Maple Leafs’ Andersen wonders if enough is done to protect goalies

Maple Leafs head coach Sheldon Keefe updates the "very encouraging" progress of Frederik Andersen from his neck injury, what advice he'll have for newcomer Jack Campbell, opening the possibility of Campbell starting back-to-back.

TORONTO – Caution and preservation were spiked with hope Monday, as Frederik Andersen returned to his normal spot in the Toronto Maple Leafs crease.

Practising in full for the first time since suffering a neck injury one week ago, while backups Jack Campbell and Michael Hutchinson shared the other net, Andersen will see how his body responds to the day’s workout before giving a thumbs-up to actual game action Tuesday, when the Leafs host the Arizona Coyotes.

If Andersen is unable to play, Campbell will make his third consecutive start.

Andersen and William Nylander’s rejoining the club was offset by a rash of absences — John Tavares (illness), Justin Holl (illness), Zach Hyman (maintenance), and Kyle Clifford (personal) — in a line-juggled session at Ford Performance Centre.

“It was a challenge. At one point there I think we might’ve had as many goalies there as we had defencemen,” quipped coach Sheldon Keefe, hopeful that everyone is available by puck drop.

But the biggie is Andersen, who put in solo work Thursday, Friday and Saturday with goalie coach Steve Briere while the rest of the Leafs were scrounging for precious overtime points.

“The reports have been really good, and he’s putting in a lot of work here while we were playing last week to get himself back up to speed,” Keefe said.

In addition to fighting through lower-body injuries, Andersen has a history of getting knocked in the head and neck area. Enough that the 30-year-old has wondered whether the league is doing all it can to protect netminders while promoting speed and offence.

“I’ve thought about it a little bit this week,” Andersen said. “They’re taking a really good step in putting the onus on players that are hitting another player, especially in a vulnerable position.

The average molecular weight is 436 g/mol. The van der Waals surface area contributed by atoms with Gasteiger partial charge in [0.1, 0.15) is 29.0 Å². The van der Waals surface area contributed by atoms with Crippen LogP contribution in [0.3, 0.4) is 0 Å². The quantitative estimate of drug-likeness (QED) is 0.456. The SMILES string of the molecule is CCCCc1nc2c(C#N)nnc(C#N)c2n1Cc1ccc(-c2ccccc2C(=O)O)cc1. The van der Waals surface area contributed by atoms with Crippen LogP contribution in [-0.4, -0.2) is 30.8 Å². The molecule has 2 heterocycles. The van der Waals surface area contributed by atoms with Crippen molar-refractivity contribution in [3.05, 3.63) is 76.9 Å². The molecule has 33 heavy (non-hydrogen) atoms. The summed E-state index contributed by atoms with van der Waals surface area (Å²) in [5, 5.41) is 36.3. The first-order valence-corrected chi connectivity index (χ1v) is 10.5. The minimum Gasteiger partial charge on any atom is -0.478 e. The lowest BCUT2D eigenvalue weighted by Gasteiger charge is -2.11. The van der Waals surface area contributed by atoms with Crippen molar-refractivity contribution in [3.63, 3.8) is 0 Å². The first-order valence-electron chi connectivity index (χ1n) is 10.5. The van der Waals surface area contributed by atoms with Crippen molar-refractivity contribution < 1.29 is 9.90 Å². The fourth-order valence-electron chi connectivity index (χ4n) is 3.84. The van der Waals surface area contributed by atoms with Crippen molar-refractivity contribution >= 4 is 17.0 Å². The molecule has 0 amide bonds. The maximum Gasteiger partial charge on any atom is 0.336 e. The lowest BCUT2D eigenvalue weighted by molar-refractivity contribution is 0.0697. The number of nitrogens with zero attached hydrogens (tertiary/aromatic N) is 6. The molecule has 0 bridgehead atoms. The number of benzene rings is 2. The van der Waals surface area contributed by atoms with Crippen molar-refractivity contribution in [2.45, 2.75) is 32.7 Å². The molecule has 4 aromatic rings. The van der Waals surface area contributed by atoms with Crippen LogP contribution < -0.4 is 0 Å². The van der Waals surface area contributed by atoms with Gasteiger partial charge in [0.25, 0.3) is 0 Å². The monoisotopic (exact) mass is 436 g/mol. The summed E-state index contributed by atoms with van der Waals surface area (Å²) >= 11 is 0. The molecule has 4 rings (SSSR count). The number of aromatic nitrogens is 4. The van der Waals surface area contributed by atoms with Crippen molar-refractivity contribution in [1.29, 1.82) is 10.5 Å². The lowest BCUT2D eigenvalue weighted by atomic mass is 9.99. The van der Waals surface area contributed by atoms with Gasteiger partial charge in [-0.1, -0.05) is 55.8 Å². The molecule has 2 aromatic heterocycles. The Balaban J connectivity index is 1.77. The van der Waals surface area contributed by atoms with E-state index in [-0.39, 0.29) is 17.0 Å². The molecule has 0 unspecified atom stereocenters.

“I think the same could be done for the goalies and making sure that nothing bad like that happens too often.”

Andersen routinely throws up roadblocks when discussing specifics around his injuries. Understandably, it’s a sensitive topic for an otherwise forthcoming athlete.

He declined to reveal whether getting knocked by Mark Pysyk or collided into by Frank Vatrano and Jake Muzzin did the most damage last Monday. Nor did Andersen wish to dive into the nature of his symptoms or the steps he’s taking to rehabilitate.

Andersen does report he’s “feeling good” and that the healing process has been a positive and measured one.

“I definitely got bumped a couple times in that game, and it’s just the nature of the position, I guess,” Andersen said.

“It was a neck thing. I don’t want to go into specifics, but [I’m] just making sure I can play at a level I need to be at and making sure there’s no symptoms.”

Andersen and Campbell went out for dinner together Sunday night, as the two California trade imports prepare to share the Toronto crease for the foreseeable future.

“What a great guy. I mean, just calm, cool, collected but genuine,” Campbell said.

“I’ve heard through the grapevine around the league how nice of a guy he is. It’s nice to finally be on the same side and going after the same goal of just winning, so it’s fun.”

Even more so when everyone is healthy.

When submitting content, please abide by our submission guidelines, and avoid posting profanity, personal attacks or harassment. Should you violate our submissions guidelines, we reserve the right to remove your comments and block your account. Sportsnet reserves the right to close a story’s comment section at any time.